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18827 Banks REVISED.mp4 (1.3 GB)

Standardized Operative Approach for Total Minimally Invasive Ivor Lewis Esophagectomy in Hostile Abdomen

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Version 3 2023-03-08, 16:31
Version 2 2023-03-08, 15:26
Version 1 2023-03-06, 16:16
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posted on 2023-03-08, 16:31 authored by Kian C Banks, Nathan J Alcasid, Cynthia Susai, Jeffrey B Velotta

Total minimally invasive Ivor Lewis esophagectomy can be a feasible approach in patients with history of multiple intraabdominal surgeries, as demonstrated in the video below. This suggests generalizability of the authors’ approach to improve the surgical treatment of esophageal cancer.

The Patient

The patient had a history of multiple intraabdominal surgeries and needed to undergo a minimally invasive Ivor Lewis esophagectomy. This video reflects the recently described completely minimally invasive esophagectomy (MIE) and perioperative care (1) of the authors’ integrated health system. 

The patient is a seventy-six-year-old woman with a previous Hartmann’s procedure and subsequent colostomy takedown for perforated diverticulitis. She had clinical stage IIB (T3N0M0) Siewert I gastroesophageal junction (GEJ) adenocarcinoma status post neoadjuvant chemoradiation in accordance with the CROSS protocol. A standardized total minimally invasive Ivor Lewis esophagectomy was able to be performed safely and successfully despite the patient’s surgical history.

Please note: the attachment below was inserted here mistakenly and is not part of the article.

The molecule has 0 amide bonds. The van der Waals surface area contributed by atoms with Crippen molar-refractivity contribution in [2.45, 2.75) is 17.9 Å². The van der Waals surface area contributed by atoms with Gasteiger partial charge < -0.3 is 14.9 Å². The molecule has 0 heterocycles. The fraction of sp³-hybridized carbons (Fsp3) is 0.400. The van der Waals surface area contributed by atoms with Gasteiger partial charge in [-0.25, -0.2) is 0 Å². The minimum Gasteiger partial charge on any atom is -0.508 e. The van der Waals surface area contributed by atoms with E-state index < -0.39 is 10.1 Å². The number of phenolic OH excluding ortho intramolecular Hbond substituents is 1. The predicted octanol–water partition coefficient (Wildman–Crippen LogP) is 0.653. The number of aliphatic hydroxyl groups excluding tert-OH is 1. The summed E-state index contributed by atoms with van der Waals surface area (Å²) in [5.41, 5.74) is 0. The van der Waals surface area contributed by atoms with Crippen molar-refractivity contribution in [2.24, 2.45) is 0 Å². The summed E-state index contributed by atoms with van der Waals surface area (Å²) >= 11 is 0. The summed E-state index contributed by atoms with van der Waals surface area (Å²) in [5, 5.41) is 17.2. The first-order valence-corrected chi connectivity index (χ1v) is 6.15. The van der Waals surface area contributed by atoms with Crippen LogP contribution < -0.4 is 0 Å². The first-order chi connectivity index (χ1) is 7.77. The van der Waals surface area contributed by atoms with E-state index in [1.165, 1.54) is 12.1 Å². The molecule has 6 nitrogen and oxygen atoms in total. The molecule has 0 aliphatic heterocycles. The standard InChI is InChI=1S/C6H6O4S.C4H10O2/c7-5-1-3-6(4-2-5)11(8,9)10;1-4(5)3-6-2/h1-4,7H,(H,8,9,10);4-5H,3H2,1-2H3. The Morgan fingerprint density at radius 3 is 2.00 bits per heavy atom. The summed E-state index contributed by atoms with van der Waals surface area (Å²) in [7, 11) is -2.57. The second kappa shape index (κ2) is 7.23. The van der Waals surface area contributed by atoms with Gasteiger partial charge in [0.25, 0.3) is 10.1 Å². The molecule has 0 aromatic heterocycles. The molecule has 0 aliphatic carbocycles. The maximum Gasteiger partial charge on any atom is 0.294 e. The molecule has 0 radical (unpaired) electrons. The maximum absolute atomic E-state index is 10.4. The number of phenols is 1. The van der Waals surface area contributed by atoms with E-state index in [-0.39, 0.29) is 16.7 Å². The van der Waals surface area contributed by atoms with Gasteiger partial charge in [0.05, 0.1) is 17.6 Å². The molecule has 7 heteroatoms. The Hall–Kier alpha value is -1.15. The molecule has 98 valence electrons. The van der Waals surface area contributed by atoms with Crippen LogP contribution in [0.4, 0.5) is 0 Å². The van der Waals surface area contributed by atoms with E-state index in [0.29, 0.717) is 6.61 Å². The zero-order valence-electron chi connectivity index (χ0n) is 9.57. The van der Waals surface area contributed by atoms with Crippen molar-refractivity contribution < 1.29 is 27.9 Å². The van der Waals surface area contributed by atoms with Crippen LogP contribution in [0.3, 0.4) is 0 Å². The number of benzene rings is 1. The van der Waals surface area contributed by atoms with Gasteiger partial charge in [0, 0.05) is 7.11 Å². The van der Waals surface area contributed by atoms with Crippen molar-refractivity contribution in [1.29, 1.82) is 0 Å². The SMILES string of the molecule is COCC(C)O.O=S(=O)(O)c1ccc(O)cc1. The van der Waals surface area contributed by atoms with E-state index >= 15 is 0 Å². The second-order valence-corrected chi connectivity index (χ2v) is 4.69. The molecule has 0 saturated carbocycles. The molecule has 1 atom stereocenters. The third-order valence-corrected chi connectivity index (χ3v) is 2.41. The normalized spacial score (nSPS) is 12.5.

The Surgery

The procedure began with an abdominal approach, first defining the GEJ. It then continued with careful dissection to fully mobilize the stomach and dissect the hiatus. Tubularization along the lesser curve of the stomach began but was not yet completed. The surgeons did not routinely perform feeding access or pyloroplasty. 

The team then moved to the thoracic portion of the procedure. It should be noted that the pleural dissection performed included preservation of the posterior mediastinal pleural envelope to facilitate its closure at the end of the operation. Once the esophagus was fully mobilized and divided, the distal esophagus and gastric conduit were retrieved to complete the intrathoracic anastomosis. Tubularization of the stomach was then completed. The mediastinal envelope was closed, and intercostal nerve blockade was performed with liposomal bupivacaine. 

Postoperative Course

The patient tolerated the procedure well and followed standard postoperative protocol. She was discharged home on postoperative day two with a Blake drain in the right chest. She was advanced to a full liquid diet on postoperative day five. Her drain was removed after two weeks in clinic, and she advanced to regular diet. 

Reference(s)

Ashiku SK, Patel AR, Horton BH, Velotta J, Ely S, Avins AL. A refined procedure for esophageal resection using a full minimally invasive approach. J Cardiothorac Surg. 2022;17:29. doi:10.1186/s13019-022-01765-2

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